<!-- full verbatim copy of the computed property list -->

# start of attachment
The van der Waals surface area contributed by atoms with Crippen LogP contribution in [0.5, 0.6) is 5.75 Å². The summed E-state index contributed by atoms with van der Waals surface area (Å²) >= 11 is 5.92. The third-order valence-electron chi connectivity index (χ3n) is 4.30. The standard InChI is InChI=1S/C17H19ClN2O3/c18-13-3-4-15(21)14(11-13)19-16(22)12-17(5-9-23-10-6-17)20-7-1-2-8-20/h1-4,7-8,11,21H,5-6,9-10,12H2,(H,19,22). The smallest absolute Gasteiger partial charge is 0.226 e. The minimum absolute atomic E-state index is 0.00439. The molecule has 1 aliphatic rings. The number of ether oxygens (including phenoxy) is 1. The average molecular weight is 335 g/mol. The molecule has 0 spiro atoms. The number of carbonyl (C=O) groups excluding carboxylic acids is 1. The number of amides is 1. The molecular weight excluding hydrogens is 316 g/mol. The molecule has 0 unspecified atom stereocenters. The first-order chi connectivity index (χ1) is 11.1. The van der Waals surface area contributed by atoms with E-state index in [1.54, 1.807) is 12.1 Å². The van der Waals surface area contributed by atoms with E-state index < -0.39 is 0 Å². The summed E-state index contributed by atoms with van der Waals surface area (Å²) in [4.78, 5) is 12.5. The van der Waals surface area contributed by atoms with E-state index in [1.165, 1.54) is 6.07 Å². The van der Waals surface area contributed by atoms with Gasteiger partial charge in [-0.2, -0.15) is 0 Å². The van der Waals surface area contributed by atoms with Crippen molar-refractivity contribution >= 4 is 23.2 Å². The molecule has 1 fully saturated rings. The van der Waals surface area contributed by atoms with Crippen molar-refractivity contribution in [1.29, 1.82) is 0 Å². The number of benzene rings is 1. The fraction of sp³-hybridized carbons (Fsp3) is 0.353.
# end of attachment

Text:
The van der Waals surface area contributed by atoms with Crippen LogP contribution in [0.5, 0.6) is 5.75 Å². The summed E-state index contributed by atoms with van der Waals surface area (Å²) >= 11 is 5.92. The third-order valence-electron chi connectivity index (χ3n) is 4.30. The standard InChI is InChI=1S/C17H19ClN2O3/c18-13-3-4-15(21)14(11-13)19-16(22)12-17(5-9-23-10-6-17)20-7-1-2-8-20/h1-4,7-8,11,21H,5-6,9-10,12H2,(H,19,22). The smallest absolute Gasteiger partial charge is 0.226 e. The minimum absolute atomic E-state index is 0.00439. The molecule has 1 aliphatic rings. The number of ether oxygens (including phenoxy) is 1. The average molecular weight is 335 g/mol. The molecule has 0 spiro atoms. The number of carbonyl (C=O) groups excluding carboxylic acids is 1. The number of amides is 1. The molecular weight excluding hydrogens is 316 g/mol. The molecule has 0 unspecified atom stereocenters. The first-order chi connectivity index (χ1) is 11.1. The van der Waals surface area contributed by atoms with E-state index in [1.54, 1.807) is 12.1 Å². The van der Waals surface area contributed by atoms with E-state index < -0.39 is 0 Å². The summed E-state index contributed by atoms with van der Waals surface area (Å²) in [4.78, 5) is 12.5. The van der Waals surface area contributed by atoms with E-state index in [1.165, 1.54) is 6.07 Å². The van der Waals surface area contributed by atoms with Gasteiger partial charge in [-0.2, -0.15) is 0 Å². The van der Waals surface area contributed by atoms with Crippen molar-refractivity contribution >= 4 is 23.2 Å². The molecule has 1 fully saturated rings. The van der Waals surface area contributed by atoms with Crippen molar-refractivity contribution in [1.29, 1.82) is 0 Å². The number of benzene rings is 1. The fraction of sp³-hybridized carbons (Fsp3) is 0.353.